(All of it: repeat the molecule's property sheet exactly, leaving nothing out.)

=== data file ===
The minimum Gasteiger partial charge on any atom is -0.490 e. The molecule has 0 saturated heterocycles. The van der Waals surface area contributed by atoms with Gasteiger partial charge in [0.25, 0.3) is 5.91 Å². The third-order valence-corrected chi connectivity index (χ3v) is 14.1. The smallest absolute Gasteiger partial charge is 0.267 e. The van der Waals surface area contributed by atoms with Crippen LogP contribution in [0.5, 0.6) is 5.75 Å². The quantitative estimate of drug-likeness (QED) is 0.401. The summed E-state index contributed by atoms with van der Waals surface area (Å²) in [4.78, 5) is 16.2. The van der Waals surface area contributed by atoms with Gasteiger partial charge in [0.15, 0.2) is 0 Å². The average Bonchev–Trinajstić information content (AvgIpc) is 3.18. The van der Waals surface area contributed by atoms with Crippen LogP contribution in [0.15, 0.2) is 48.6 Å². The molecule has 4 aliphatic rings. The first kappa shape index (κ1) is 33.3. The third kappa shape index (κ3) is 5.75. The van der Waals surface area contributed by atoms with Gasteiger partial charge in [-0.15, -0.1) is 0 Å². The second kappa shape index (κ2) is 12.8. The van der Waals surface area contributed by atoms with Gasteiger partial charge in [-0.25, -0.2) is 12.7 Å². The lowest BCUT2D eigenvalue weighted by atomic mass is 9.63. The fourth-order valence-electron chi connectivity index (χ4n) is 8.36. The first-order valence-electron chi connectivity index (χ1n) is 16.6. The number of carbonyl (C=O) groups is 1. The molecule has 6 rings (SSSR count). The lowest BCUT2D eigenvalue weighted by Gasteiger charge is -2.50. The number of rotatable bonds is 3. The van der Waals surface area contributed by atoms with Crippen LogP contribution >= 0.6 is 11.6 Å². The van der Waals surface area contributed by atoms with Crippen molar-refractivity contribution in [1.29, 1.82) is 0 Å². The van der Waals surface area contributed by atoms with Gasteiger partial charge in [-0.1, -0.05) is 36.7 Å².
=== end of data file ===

The minimum Gasteiger partial charge on any atom is -0.490 e. The molecule has 0 saturated heterocycles. The van der Waals surface area contributed by atoms with Gasteiger partial charge in [0.25, 0.3) is 5.91 Å². The third-order valence-corrected chi connectivity index (χ3v) is 14.1. The smallest absolute Gasteiger partial charge is 0.267 e. The van der Waals surface area contributed by atoms with Crippen LogP contribution in [0.5, 0.6) is 5.75 Å². The quantitative estimate of drug-likeness (QED) is 0.401. The summed E-state index contributed by atoms with van der Waals surface area (Å²) in [4.78, 5) is 16.2. The van der Waals surface area contributed by atoms with Gasteiger partial charge in [0.15, 0.2) is 0 Å². The average Bonchev–Trinajstić information content (AvgIpc) is 3.18. The van der Waals surface area contributed by atoms with Crippen LogP contribution in [0.15, 0.2) is 48.6 Å². The molecule has 4 aliphatic rings. The first kappa shape index (κ1) is 33.3. The third kappa shape index (κ3) is 5.75. The van der Waals surface area contributed by atoms with Gasteiger partial charge in [-0.15, -0.1) is 0 Å². The second kappa shape index (κ2) is 12.8. The van der Waals surface area contributed by atoms with Gasteiger partial charge in [-0.25, -0.2) is 12.7 Å². The lowest BCUT2D eigenvalue weighted by atomic mass is 9.63. The fourth-order valence-electron chi connectivity index (χ4n) is 8.36. The first-order valence-electron chi connectivity index (χ1n) is 16.6. The number of carbonyl (C=O) groups is 1. The molecule has 6 rings (SSSR count). The lowest BCUT2D eigenvalue weighted by Gasteiger charge is -2.50. The number of rotatable bonds is 3. The van der Waals surface area contributed by atoms with Crippen LogP contribution >= 0.6 is 11.6 Å². The van der Waals surface area contributed by atoms with Crippen molar-refractivity contribution in [1.29, 1.82) is 0 Å². The van der Waals surface area contributed by atoms with Gasteiger partial charge in [-0.1, -0.05) is 36.7 Å².